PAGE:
Antihypertensive Treatment Using Calcium Antagonists in Combination with Captopril Rather than Diuretics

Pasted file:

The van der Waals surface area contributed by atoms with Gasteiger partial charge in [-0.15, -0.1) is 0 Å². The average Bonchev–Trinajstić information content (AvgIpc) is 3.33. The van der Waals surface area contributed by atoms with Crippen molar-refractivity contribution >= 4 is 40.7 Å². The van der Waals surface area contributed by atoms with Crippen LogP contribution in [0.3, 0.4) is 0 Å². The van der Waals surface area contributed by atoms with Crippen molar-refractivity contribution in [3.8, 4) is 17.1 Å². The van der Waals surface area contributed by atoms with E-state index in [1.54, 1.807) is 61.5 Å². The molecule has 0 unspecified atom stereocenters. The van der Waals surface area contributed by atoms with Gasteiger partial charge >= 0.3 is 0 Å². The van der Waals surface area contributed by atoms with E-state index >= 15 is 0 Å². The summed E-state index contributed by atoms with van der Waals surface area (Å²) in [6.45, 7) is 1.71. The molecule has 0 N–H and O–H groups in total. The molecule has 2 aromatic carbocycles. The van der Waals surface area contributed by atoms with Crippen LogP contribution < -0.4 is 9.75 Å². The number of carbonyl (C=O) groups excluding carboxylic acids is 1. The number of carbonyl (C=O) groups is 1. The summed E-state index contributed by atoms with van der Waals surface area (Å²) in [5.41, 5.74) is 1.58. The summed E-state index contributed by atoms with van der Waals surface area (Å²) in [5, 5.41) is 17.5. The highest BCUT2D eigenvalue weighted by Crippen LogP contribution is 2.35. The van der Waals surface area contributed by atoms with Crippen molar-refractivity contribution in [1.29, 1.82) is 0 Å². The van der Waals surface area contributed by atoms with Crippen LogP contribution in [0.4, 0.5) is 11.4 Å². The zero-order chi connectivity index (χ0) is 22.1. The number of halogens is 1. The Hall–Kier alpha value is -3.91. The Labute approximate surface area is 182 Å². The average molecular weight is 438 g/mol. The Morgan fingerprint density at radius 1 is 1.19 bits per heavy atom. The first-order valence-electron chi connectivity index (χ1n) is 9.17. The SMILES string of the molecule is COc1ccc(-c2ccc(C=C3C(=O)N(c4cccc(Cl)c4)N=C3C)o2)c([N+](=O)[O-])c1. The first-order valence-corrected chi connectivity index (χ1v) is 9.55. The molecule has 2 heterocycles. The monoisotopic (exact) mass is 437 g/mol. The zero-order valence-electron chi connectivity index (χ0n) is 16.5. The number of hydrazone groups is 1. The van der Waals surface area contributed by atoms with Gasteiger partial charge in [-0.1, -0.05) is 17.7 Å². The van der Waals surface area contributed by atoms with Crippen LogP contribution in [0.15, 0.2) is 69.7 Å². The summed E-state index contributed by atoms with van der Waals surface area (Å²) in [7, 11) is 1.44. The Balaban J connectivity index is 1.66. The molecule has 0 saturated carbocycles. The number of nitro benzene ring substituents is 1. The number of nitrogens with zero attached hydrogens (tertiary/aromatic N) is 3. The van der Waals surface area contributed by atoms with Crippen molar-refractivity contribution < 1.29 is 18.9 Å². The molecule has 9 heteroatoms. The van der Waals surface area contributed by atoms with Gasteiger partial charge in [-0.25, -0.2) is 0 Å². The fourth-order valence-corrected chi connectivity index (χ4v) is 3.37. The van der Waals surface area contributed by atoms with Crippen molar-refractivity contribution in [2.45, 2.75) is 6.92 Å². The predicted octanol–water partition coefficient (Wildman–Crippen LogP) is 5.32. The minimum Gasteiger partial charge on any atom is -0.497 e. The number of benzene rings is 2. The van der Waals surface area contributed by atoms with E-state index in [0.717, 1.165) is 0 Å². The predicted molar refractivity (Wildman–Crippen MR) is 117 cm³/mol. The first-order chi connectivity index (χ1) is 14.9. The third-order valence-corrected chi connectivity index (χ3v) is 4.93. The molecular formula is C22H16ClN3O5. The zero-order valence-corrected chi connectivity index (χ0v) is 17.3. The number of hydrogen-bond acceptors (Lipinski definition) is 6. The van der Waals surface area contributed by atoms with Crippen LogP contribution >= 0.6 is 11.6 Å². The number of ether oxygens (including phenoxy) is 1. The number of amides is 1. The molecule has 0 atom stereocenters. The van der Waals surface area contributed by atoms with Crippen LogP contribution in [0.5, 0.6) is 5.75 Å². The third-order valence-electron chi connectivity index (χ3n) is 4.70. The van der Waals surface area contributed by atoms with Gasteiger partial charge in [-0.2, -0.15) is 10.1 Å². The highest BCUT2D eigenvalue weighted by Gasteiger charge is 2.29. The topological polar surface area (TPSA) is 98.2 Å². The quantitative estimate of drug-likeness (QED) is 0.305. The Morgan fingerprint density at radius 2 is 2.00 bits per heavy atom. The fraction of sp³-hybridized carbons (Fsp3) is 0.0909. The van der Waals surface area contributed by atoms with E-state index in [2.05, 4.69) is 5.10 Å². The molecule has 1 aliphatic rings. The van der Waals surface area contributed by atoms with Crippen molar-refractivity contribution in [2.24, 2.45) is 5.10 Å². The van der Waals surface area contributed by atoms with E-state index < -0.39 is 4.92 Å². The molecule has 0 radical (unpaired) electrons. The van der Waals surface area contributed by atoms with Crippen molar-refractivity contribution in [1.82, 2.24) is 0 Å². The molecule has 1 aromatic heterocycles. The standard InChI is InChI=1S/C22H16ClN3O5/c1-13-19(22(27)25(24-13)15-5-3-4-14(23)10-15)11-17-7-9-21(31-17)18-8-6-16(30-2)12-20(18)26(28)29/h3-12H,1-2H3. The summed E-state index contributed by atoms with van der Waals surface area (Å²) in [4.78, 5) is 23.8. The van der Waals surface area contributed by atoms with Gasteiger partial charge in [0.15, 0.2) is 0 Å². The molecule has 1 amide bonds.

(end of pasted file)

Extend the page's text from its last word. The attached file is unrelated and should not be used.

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The antihypertensive efficacy of combination therapy with the angiotensin-converting enzyme inhibitor captopril and a diuretic or a calcium antagonist was compared in 16 patients with essential hypertension with a blood pressure of over 160/95 mm Hg having triple drug therapy. While monotherapy with a calcium antagonist--usually verapamil 500 mg/day or nitrendipine 70 mg/day--did not reduce diastolic blood pressure to greater than 95 mm Hg, this goal was achieved in 15 out of 16 patients with the combination of captopril (53 mg/day) and the calcium antagonists in the above dose (151 +/- 4/88 +/- 2 SEM mm Hg) and in 13 out of 16 patients with captopril (84 mg/day) and a diuretic (158 +/- 4/91 +/- 1 mm Hg). There was a direct relationship between intraindividual pressure responses to the two drug combinations (r = 0.88, p less than 0.001). Heart rate was similar and weight lower on the captopril-diuretic combination. Captopril's antihypertensive efficacy can be equally enhanced by calcium antagonists (without affecting renin long term) as by diuretics, which are thought to work by stimulating the renin-angiotensin system. The calcium antagonist-captopril combination may be of particular advantage in hypertensive patients who are otherwise difficult to treat.
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